The concept of differentiation is central to the work I do with couples. Here are a couple of definitions:
- Differentiation is the active, ongoing process of defining self, revealing self, clarifying boundaries, and managing the anxiety that comes from risking either greater intimacy or potential separation.
- Murray Bowen defined differentiation as the degree of resilience to the interpersonal contagion of anxiety.
This article discusses why we need to develop skills for differentiation, and some of the ways couples can do this.
It is important to distinguish between individuality – which these definitions may sound like - and differentiation. Individuality is how we develop as a person, and connected to self esteem – what is it that makes us who we are? Differentiation is what occurs in relationships with our parents, partners and close friends. Differentiation is not about being separate from our partner it is being who you are in the presence of who they are. If you are someone who often reflects on how you are more connected to yourself and happier when you are not in a significant relationship you may have developed your individuality but have difficulty with differentiation.
There are several main skills necessary for differentiation to develop.
Differentiation of Self requires the ongoing ability to identify and express important aspects of yourself….thoughts, feelings, wants and desires. Awareness of self is important and this is where individuality can be useful in the ability to identify what is going on in our internal world. Differentiation requires an expression of that internal world to the other.
Differentiation of the other is the ability to be curious about your partner’s self disclosure while managing your own reactions. To be present and loving in the face of your partners strong feelings and reactions to you. One skill that helps is the ability to maintain a bigger picture of who your partner is over time, instead of seeing their reaction in the moment as the whole of them.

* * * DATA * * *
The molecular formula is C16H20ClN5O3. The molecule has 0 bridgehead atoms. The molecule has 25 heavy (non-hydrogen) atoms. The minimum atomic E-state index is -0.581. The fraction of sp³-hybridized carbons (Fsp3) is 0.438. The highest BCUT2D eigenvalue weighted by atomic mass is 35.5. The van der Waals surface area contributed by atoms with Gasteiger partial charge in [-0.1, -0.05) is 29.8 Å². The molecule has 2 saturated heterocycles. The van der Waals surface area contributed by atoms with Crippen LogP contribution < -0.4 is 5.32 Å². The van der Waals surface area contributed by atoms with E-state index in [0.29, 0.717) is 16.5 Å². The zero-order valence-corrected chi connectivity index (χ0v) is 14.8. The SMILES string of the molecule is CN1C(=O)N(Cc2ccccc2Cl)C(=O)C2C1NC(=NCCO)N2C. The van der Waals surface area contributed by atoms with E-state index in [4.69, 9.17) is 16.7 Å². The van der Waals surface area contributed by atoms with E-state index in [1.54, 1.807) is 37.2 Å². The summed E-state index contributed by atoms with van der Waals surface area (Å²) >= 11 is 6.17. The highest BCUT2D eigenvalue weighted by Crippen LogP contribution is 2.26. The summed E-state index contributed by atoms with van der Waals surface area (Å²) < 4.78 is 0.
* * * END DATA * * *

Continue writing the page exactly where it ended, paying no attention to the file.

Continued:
Differentiation is important to relationships for the following reasons;
- Partners and relationships evolve. There is a continuous richness and complexity that is experienced within oneself as well as the relationship.
- Prevents partners compromising core values and beliefs. Learning to understand and support what is important to both people. In the popular culture there is an emphasis on compromise in relationships. What this can encourage is a desire to fix differences and find a solution too quickly so both partners end up merging and there is boundary confusion.
- Maintaining attachment. You can not feel connected to someone who is undefined or vague. Nor will you feel understood if you don’t express yourself clearly.
- Working effectively with conflict/differences. Often when we are in conflict our emotions can take over and affect each other. Learning to manage this more effectively and not take things personally. Negotiating effective outcomes makes conflict a way of promoting more understanding and trust.
- Deepening intimacy. Being deeply connected in our differences requires being empathic without losing our sense of self. Remaining curious to who our partner is rather than trying to make them the same as us continues to deepen intimacy. Sexual intimacy remains vibrant and passionate. One sure way to kill passion is to avoid conflict.
When the sun is shining it is much easier to feel connected to your partner. When we are in agreement it is easy to express oneself as there is little risk of conflict. This is often the way at the beginning of relationships. But when we are stressed, irritable and tired then the work of differentiation really begins. Anxiety arises when we disagree or want different things.. Our differences can threaten our security in the relationship. Perhaps my partner wont love who I am if they find out that I see things differently from them.
At this point couples often acquiesce to avoid conflict or will fight to hold onto their identity and try and force their partner to merge. In these ways couples are resisting differentiation. There are certainly some differences that can cause the relationship to end such as wanting children or not wanting children, so the risk is real. However, if you do not do the work of differentiation your relationship can become stagnant and tense or lead to abusive and angry fighting. Both create more distance that erodes their self esteem.
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